The four most high-profile energy storage system (ESS) companies that listed via SPAC mergers – Eos, Energy Vault, ESS Inc and Stem – have seen their share prices fall by an average of 80% since going public.
Special purpose acquisition company listings, or SPACs, are a faster alternative to initial public offerings (IPOs) and have grown in popularity in recent years.
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Numerous ESS companies have used them as a route to going public but the most high-profile have been gravity-based energy storage firm Energy Vault, zinc-hybrid battery firm Eos Energy Enterprises, iron-flow battery firm ESS Inc and lithium-ion ESS system integrator Stem Inc.
However, as Energy-Storage.news shows in the infographics above and below, the four have severely underperformed since going becoming publicly listed via a SPAC merger, with their share prices down by an average of c.80% at the time of writing.
This led one source we spoke to to call them an “unmitigated disaster for investors.”
Below are the companies’ weekly closing share prices starting on the Monday after the mergers were completed through to the time of writing (15 August). Eos is on the NASDAQ while Energy Vault, ESS Inc and Stem Inc are on the NYSE, so we’ve included the latter’s index as a reference (itself divided by 1000 in order to be able to compare it).
Hover over a line to track the company or NYSE index over time.
The four companies’ long-term outlook is bright, with proprietary technology and software offerings positioning themselves well to take advantage of market tailwinds only furthered boosted by the US Inflation Reduction Act.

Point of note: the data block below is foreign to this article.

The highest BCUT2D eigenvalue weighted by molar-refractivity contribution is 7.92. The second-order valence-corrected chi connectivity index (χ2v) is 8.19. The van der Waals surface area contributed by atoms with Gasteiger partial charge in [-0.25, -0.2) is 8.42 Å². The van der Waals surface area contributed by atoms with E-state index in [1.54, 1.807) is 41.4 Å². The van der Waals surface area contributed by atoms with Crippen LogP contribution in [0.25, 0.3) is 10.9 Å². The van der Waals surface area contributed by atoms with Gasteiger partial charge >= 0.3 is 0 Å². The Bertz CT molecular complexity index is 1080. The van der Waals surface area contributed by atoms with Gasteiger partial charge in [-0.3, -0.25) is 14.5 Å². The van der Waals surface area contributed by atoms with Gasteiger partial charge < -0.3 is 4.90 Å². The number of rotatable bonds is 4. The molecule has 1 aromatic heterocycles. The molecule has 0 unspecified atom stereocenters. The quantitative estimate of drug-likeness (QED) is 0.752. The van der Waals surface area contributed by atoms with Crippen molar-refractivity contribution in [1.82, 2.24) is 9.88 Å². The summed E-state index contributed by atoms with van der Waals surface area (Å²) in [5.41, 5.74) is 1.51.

However, their financial performance has lagged behind forecasts given during analyst presentations around the time of their SPAC listings. Energy-Storage.news looked at this in some detail earlier this year and their latest revenue figures compared to their previous forecasts are summarised in the table below.
This underperformance ultimately has much more to do with the companies’ suitability or timing for SPAC listings rather than their underlying business case and model, which is fundamentally strong.
Ultimately, the demand for long-duration energy storage has not come as soon as some had hoped. Energy Vault CEO Rob Piconi has told us this was why it had pivoted into short-duration battery energy storage system (BESS) technology in a recent interview.
Energy-Storage.news was not able to find forward forecasts from Stem Inc while ESS Inc has not released updated revenue guidance for 2023. The figures are all in US$ millions and the earlier forecasts can be found in company presentations or stock market filings from ESS Inc, Energy Vault and Eos.
|Company||2022 forecast revenue||2022 actual revenue||2023 forecast revenue||2023 latest guidance||H1 2023 actual revenue|
|Eos Energy Enterprises||268.6||17.9||735.5||30-50||9.1|
It remains to be seen how fast the companies can scale up and achieve the forecasts they made around the time of their listing.
The SPAC trend is not yet over either, with energy storage and energy management solutions provider Electriq Power and battery technology company Dragonfly Energy Corp recently going public via SPAC deals.
Vanadium redox flow battery (VRFB) firm CellCube is also now partially owned by a SPAC, along with mining firm Bushveld Minerals, after a series of complicated transactions covered by Energy-Storage.news.